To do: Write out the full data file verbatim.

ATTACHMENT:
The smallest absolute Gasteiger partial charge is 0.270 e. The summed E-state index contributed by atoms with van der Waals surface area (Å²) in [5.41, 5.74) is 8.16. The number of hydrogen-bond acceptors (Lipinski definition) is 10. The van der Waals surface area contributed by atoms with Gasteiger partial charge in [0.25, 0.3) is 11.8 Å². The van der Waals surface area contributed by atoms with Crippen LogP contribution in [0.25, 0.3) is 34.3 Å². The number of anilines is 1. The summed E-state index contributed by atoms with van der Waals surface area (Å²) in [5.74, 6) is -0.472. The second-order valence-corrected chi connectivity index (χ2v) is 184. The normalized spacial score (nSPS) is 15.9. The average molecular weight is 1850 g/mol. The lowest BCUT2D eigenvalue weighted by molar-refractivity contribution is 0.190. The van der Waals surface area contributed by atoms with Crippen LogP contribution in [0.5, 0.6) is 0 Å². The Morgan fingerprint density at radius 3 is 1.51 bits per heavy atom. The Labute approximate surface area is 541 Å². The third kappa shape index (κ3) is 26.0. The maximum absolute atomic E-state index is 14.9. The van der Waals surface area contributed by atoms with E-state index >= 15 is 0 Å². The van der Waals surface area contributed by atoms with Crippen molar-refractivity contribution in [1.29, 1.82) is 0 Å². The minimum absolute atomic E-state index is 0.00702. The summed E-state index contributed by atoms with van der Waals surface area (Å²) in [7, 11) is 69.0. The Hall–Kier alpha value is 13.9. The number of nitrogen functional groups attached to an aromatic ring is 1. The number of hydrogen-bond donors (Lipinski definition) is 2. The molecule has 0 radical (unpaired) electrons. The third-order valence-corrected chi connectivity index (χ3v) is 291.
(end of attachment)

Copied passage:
The smallest absolute Gasteiger partial charge is 0.270 e. The summed E-state index contributed by atoms with van der Waals surface area (Å²) in [5.41, 5.74) is 8.16. The number of hydrogen-bond acceptors (Lipinski definition) is 10. The van der Waals surface area contributed by atoms with Gasteiger partial charge in [0.25, 0.3) is 11.8 Å². The van der Waals surface area contributed by atoms with Crippen LogP contribution in [0.25, 0.3) is 34.3 Å². The number of anilines is 1. The summed E-state index contributed by atoms with van der Waals surface area (Å²) in [5.74, 6) is -0.472. The second-order valence-corrected chi connectivity index (χ2v) is 184. The normalized spacial score (nSPS) is 15.9. The average molecular weight is 1850 g/mol. The lowest BCUT2D eigenvalue weighted by molar-refractivity contribution is 0.190. The van der Waals surface area contributed by atoms with Crippen LogP contribution in [0.5, 0.6) is 0 Å². The Morgan fingerprint density at radius 3 is 1.51 bits per heavy atom. The Labute approximate surface area is 541 Å². The third kappa shape index (κ3) is 26.0. The maximum absolute atomic E-state index is 14.9. The van der Waals surface area contributed by atoms with E-state index >= 15 is 0 Å². The van der Waals surface area contributed by atoms with Crippen molar-refractivity contribution in [1.29, 1.82) is 0 Å². The minimum absolute atomic E-state index is 0.00702. The summed E-state index contributed by atoms with van der Waals surface area (Å²) in [7, 11) is 69.0. The Hall–Kier alpha value is 13.9. The number of nitrogen functional groups attached to an aromatic ring is 1. The number of hydrogen-bond donors (Lipinski definition) is 2. The molecule has 0 radical (unpaired) electrons. The third-order valence-corrected chi connectivity index (χ3v) is 291.